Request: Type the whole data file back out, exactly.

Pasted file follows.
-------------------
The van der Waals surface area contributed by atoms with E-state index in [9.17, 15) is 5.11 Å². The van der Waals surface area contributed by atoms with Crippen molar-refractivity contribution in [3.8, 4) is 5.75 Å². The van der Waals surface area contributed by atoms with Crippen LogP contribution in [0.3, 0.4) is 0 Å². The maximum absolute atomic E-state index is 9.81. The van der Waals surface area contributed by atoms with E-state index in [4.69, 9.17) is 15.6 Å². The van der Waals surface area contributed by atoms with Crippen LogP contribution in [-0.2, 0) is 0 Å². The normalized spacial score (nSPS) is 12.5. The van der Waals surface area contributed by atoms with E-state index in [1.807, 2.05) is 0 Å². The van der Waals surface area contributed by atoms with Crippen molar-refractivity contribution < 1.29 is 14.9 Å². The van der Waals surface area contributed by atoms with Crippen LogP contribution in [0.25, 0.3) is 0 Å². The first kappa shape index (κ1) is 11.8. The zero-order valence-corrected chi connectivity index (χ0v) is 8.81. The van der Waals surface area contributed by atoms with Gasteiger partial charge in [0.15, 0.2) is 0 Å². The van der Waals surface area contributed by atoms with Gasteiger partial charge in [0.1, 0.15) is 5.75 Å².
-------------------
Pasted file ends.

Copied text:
The van der Waals surface area contributed by atoms with E-state index in [9.17, 15) is 5.11 Å². The van der Waals surface area contributed by atoms with Crippen molar-refractivity contribution in [3.8, 4) is 5.75 Å². The van der Waals surface area contributed by atoms with Crippen LogP contribution in [0.3, 0.4) is 0 Å². The maximum absolute atomic E-state index is 9.81. The van der Waals surface area contributed by atoms with E-state index in [4.69, 9.17) is 15.6 Å². The van der Waals surface area contributed by atoms with Crippen LogP contribution in [-0.2, 0) is 0 Å². The normalized spacial score (nSPS) is 12.5. The van der Waals surface area contributed by atoms with E-state index in [1.807, 2.05) is 0 Å². The van der Waals surface area contributed by atoms with Crippen molar-refractivity contribution < 1.29 is 14.9 Å². The van der Waals surface area contributed by atoms with Crippen LogP contribution in [0.25, 0.3) is 0 Å². The first kappa shape index (κ1) is 11.8. The zero-order valence-corrected chi connectivity index (χ0v) is 8.81. The van der Waals surface area contributed by atoms with Gasteiger partial charge in [0.15, 0.2) is 0 Å². The van der Waals surface area contributed by atoms with Gasteiger partial charge in [0.1, 0.15) is 5.75 Å².